Having conducted hundreds of interviews, I’ve developed a tendency over time to place heavy emphasis on candidate temperament and demonstrated work ethic (over skillset).
A candidate needs to have certain skills on their resume to be considered for an interview, to begin with, but once the interview starts then a candidate’s poise, how they handle adversity in the workplace, and their demonstrated willingness to take on meaningful challenges plays a far larger role in shaping my ultimate impression of them than any particular technical knowledge they may possess.
After all, an interview is a snapshot of a candidate’s work (and life) experience, and the way they describe those experiences (and present themselves) often says a great deal more about what they bring to the table than their resume does. If it didn’t why wouldn’t we just have candidates with the right resume experiences take a technical knowledge exam and hire the highest scoring? For me, treating an interview like such a test misses the mark on what an interview is designed to capture.
That isn’t to say skill and experience aren’t important (on the contrary, it’s the most critical component of many roles). But I fundamentally believe that non-technical, “soft skill” attributes are a critical piece to consider in the hiring process.
Once you get beyond “table stakes” skills (minimum requirements to do a job effectively), much of the rest can be taught if the candidate has the right mindset and is a cultural fit for the organization. Give an intelligent, hard-working self-starter who brings the right attitude to work the tools to succeed, and given enough time he/she will.
Of course, this brings up the larger issue of making sure as interviewers/recruiters we don’t become so wowed by a candidate with a winning personality that we ignore red flags in their background. If one has an opening for a chemical engineer, one probably wants to hire a candidate with a background in chemical engineering. No matter how charismatic and determined to succeed a candidate is, sometimes if he/she has no applicable experience (or not enough) it may be a good idea to pass. If a position has an incredibly steep learning curve, bringing in an inexperienced hire is setting them up for failure.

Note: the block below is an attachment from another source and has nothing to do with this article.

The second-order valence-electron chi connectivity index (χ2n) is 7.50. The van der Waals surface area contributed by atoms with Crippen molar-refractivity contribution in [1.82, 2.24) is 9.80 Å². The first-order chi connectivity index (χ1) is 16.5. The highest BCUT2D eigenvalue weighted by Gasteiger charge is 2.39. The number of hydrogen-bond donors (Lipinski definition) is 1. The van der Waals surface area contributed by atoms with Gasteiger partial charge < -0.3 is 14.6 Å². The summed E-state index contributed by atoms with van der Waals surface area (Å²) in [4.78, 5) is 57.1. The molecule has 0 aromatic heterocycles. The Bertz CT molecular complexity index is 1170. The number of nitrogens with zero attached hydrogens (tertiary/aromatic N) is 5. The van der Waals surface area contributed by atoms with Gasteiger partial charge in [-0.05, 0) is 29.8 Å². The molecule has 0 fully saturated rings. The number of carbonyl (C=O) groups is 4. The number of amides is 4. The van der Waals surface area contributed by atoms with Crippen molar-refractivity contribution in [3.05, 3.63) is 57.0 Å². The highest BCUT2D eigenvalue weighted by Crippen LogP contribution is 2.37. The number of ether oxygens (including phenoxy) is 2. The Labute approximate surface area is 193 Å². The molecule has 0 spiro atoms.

Ultimately, as HR professionals we need to weigh the requirements of a job and the associated learning curve against any soft skills/non-tangible attributes that a seemingly winning (albeit inexperienced) candidate may possess. This is as much art as it is science, and is something many HR professionals hone over years interviewing for a myriad of different positions.
A couple of nights ago I was reading about salary benchmarking and relative wage scales, and I realized I haven’t seen much wage survey data for leadership/management development programs. Not all of these programs are rotational but many are, and the lack of available survey data often makes putting together compensation packages that are both attractive to candidates and economical for the employer difficult.
I suppose the simplest way for a company to find the right salary to attract talent off of college campuses is to look at the average salaries being paid to students out of the schools they recruit at, and then offering packages at p50/75/90/whatever their compensation philosophies dictate. In practice, however, this is probably an unreliable benchmarking method since the talent in any graduating class (regardless of discipline) will take jobs across a broad
1. Put another way: From a recruitment standpoint companies are competing against one another for different segments of any given graduating class (differentiated by experience, mobility, background, interests and other criteria). Depending on the role a company is filling, its dream candidate may be completely unattractive to another company recruiting from the same candidate pool.
range of industries/functions at various levels of responsibility.